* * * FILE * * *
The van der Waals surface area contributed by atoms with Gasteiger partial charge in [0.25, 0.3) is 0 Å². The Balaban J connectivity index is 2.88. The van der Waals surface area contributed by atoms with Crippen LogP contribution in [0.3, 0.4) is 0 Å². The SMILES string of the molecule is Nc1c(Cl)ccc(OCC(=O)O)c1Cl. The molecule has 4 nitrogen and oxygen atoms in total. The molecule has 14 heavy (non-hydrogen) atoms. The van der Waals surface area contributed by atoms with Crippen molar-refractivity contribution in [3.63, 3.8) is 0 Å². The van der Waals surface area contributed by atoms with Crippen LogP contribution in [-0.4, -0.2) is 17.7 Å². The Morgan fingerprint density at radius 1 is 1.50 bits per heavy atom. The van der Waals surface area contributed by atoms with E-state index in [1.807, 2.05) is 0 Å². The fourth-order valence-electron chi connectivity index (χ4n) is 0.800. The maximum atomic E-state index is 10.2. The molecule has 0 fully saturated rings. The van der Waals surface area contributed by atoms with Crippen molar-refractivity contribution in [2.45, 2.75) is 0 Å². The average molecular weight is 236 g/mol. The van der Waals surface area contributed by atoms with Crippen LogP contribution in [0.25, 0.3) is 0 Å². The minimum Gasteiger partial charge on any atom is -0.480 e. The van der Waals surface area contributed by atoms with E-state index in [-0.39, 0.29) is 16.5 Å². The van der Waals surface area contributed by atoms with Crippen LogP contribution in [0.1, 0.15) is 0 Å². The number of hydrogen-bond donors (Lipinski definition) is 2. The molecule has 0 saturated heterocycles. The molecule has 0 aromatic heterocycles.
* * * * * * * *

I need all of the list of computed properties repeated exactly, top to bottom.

The van der Waals surface area contributed by atoms with Gasteiger partial charge in [0.25, 0.3) is 0 Å². The Balaban J connectivity index is 2.88. The van der Waals surface area contributed by atoms with Crippen LogP contribution in [0.3, 0.4) is 0 Å². The SMILES string of the molecule is Nc1c(Cl)ccc(OCC(=O)O)c1Cl. The molecule has 4 nitrogen and oxygen atoms in total. The molecule has 14 heavy (non-hydrogen) atoms. The van der Waals surface area contributed by atoms with Crippen molar-refractivity contribution in [3.63, 3.8) is 0 Å². The van der Waals surface area contributed by atoms with Crippen LogP contribution in [-0.4, -0.2) is 17.7 Å². The Morgan fingerprint density at radius 1 is 1.50 bits per heavy atom. The van der Waals surface area contributed by atoms with E-state index in [1.807, 2.05) is 0 Å². The fourth-order valence-electron chi connectivity index (χ4n) is 0.800. The maximum atomic E-state index is 10.2. The molecule has 0 fully saturated rings. The van der Waals surface area contributed by atoms with Crippen molar-refractivity contribution in [2.45, 2.75) is 0 Å². The average molecular weight is 236 g/mol. The van der Waals surface area contributed by atoms with Crippen LogP contribution in [0.25, 0.3) is 0 Å². The minimum Gasteiger partial charge on any atom is -0.480 e. The van der Waals surface area contributed by atoms with E-state index in [-0.39, 0.29) is 16.5 Å². The van der Waals surface area contributed by atoms with Crippen LogP contribution in [0.1, 0.15) is 0 Å². The number of hydrogen-bond donors (Lipinski definition) is 2. The molecule has 0 saturated heterocycles. The molecule has 0 aromatic heterocycles.